WASHINGTON—Every time Colonel Winston Haythe sees Shen Yun Performing Arts he is captured by its splendor and grace. But the adjunct law professor enjoys seeing the traditional dance and music performance time and again because it offers more than just aesthetics.
“There is a purpose that’s even bigger than just beauty and marvelous dancing on the stage, even as lovely and as gracious and as elegant and charming as that can be,” said Haythe, who saw the performance at the Kennedy Center Opera House on April 19.
Haythe, who has seen the performance at least three times, said Shen Yun magnificently portrays the spirit of the divine—which is central to genuine traditional Chinese culture and its people.
“The message was the divine is so beautiful, so inspirational, so peaceful, and unfortunately we have forces on earth that are not that way,” he said.
China was once known as Shen Zhou, or divine land, a term that describes a time where mortals and deities co-existed as well as an old belief that the divine transmitted a rich culture to the people of the earth, according to the company website.
New York-based Shen Yun’s mission is to bring back China’s 5,000 years of semi-divine culture to the modern world. Traditional concepts such as “respect the heavens to know one’s destiny,” and “man and nature must be in balance” gathered deep meaning over thousands of years of history and are the basis of many of the performance’s story-based dances.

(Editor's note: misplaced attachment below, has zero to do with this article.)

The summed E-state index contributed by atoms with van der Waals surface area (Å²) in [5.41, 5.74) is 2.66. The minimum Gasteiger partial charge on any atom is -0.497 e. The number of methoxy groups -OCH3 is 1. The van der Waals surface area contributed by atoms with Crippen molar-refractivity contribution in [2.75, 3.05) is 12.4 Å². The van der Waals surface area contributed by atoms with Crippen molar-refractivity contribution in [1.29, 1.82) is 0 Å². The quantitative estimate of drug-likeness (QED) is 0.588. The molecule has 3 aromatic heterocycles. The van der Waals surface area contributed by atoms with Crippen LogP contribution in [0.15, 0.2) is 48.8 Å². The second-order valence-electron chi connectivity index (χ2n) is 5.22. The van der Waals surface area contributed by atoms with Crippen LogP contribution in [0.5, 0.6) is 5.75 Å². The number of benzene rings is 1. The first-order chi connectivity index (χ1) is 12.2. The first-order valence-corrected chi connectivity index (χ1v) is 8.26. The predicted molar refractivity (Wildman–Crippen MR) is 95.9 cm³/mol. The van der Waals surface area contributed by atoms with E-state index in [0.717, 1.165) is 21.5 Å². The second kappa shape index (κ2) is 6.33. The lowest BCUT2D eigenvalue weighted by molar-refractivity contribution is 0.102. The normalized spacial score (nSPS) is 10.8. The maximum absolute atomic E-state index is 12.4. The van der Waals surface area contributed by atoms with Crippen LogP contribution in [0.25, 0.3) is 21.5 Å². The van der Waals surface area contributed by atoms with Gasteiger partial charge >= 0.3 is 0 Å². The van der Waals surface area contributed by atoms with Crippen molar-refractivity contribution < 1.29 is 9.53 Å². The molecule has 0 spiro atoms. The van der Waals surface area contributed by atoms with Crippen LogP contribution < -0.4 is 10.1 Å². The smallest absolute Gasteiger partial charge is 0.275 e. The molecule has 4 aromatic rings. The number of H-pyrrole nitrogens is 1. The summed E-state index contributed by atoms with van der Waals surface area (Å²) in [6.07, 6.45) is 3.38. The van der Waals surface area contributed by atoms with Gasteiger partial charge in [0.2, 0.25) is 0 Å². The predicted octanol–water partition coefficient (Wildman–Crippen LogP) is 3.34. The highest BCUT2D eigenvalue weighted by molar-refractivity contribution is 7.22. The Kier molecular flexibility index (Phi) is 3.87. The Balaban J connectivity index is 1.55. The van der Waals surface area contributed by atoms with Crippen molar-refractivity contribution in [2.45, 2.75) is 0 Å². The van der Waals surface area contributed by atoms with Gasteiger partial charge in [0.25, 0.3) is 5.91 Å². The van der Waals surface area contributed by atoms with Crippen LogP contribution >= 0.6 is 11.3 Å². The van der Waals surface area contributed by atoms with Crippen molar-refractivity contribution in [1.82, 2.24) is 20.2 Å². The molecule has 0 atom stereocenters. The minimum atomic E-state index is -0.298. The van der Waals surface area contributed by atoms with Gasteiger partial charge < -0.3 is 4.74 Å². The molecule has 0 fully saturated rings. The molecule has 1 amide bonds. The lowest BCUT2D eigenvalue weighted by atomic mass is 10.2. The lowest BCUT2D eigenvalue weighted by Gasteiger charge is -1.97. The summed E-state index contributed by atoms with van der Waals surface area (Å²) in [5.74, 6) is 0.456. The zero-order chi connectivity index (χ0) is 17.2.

The ancient Chinese were also heavily influenced by Buddhism, Taoism, and Confucianism, which they followed to lead moral and upright lives, according to the company.
Haythe’s friend, Erminia Scarcella, who saw Shen Yun with him, said she was able to arrive at a similar understanding about the performance.
“I would say the message is our duty to look for harmony and work for harmony, which is the message from the dance,” said Scarcella, who is a psychiatrist.
“What they are saying is the culture is basically giving the message that we all have to keep, which means we work for harmony,” she added. “This is the way to unite the globe.”
Moreover, Haythe said he particularly liked the overall message the New York-based company was trying to depict in its last piece, “The Final Moment.”
“I like the fact that it was all tied together at the end, how we all come from the divine, and we are destined to return to the divine if we live the right lives here on Earth,” he said.
Apart from the Shen Yun’s message, Haythe applauded the company for delivering a captivating performance.
“I thought that was an extremely dynamic and beautiful and harmonious way to present the whole performance,” he said.
“The theater is the willing suspension of disbelief, and this you were just almost taken to a new level of disbelief, and it was so gracious, and there was such harmony and you felt such peace, it was just magnificent,” he added.
With reporting by Sherry Dong.
The Epoch Times considers Shen Yun Performing Arts the significant cultural event of our time and has covered audience reactions since the company’s inception in 2006.